On January 16th, 1978 I gave birth to my son. It says on his birth certificate, Baby Boy Farrell. I just couldn't put the name I wanted on it. I wanted his new parents to feel like my baby was truly theirs. I was afraid if they saw a name on the birth certificate, they would feel like they were stealing something. So my son will never know I had picked the name David Allen for him. Unless he reads this, I guess. I got to hold my son before he went away, which wasn't normal then. Normally the baby is taken away immediately after birth, and the birth mom never sees the baby, unless she walked down the hall and looks thru a window. I lucked out because a new nurse, who had just started her shift, didn't know I was giving him up and brought him into me for his feeding time. I guess in the commotion of shift change someone forgot to tell her. I told her I can't feed him they gave me a shot to stop milk production. "It's okay, I'll get you a bottle" she said as she placed him in my arms and left me with him. I took advantage of the time I was with him to check all fingers and toes. To my relief there were no deformities, I was mildly worried because of Roger's arm.  I even got to change his diaper. He had the cutest crooked smile, like his dad's. I was happy to have the chance to spend those few minutes with him. The nurse came back, apologizing profusely. "I'm sorry, I didn't realize." and she reached for him. I asked "Could I just feed him the one bottle?" and, I think, because she felt bad, she let me. Then promptly took him away saying "Don't tell on me." After she was gone, I cried. That was over thirty years ago and I still cry. If I could say just one thing to him it would be "I loved you enough to give you a decent chance at a happy life and I still do."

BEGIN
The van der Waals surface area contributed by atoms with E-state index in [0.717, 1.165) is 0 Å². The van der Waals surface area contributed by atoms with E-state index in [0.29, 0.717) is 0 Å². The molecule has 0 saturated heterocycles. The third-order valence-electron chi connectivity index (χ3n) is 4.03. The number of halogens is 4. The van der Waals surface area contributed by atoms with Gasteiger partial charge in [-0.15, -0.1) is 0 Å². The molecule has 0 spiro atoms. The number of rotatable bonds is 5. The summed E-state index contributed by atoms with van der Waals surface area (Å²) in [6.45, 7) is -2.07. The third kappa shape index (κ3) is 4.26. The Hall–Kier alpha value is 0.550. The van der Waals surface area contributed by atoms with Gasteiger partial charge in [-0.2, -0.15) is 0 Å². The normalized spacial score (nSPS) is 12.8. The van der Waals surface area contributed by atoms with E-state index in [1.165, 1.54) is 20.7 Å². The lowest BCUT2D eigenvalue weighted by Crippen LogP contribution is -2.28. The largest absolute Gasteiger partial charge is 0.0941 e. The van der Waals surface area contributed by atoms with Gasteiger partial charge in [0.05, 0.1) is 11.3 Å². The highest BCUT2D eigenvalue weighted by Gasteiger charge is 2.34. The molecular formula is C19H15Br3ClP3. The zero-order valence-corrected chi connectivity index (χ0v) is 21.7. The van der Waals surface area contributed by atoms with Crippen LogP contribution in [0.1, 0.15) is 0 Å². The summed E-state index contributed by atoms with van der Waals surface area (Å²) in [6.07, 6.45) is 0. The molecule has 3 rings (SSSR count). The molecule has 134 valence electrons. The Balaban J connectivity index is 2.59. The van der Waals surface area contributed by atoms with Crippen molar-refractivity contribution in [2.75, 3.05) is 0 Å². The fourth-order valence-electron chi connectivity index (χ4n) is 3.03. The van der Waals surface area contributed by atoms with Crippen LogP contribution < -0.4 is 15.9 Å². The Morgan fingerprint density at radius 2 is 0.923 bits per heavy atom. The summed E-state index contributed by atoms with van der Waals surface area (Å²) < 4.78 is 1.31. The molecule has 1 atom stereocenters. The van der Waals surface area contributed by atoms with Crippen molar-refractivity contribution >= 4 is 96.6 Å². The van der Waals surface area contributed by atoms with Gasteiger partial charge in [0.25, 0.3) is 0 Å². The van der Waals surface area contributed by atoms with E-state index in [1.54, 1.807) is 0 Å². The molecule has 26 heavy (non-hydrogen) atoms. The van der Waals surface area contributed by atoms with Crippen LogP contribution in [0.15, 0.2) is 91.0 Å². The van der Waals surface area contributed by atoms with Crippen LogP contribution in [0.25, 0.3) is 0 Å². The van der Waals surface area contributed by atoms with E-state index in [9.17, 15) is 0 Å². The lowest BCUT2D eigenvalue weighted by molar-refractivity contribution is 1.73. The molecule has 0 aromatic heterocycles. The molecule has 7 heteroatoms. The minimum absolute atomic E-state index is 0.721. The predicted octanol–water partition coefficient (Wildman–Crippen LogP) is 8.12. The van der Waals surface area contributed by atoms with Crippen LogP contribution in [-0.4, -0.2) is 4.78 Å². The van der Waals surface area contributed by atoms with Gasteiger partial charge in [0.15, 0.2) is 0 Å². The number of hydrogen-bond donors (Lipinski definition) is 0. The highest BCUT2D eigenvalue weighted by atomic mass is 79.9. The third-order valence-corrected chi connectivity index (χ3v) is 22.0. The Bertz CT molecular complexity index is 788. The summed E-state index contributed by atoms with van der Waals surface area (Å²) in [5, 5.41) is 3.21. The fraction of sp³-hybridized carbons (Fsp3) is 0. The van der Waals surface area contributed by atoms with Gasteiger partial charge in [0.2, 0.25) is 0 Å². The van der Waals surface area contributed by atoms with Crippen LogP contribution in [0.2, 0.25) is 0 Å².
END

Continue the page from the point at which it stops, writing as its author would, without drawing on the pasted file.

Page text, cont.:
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Reviewed by Sheila Graves 5/8/2012
is this about you? very nice writting i do say.
Reviewed by Chip Bergeron 7/31/2011
Truly heart wrenching. I am lost for words. Thank you for your courage in sharing. I guess sometimes ther best way to exorcise one's ghosts is to expose them to the light of day.

Chip Bergerobn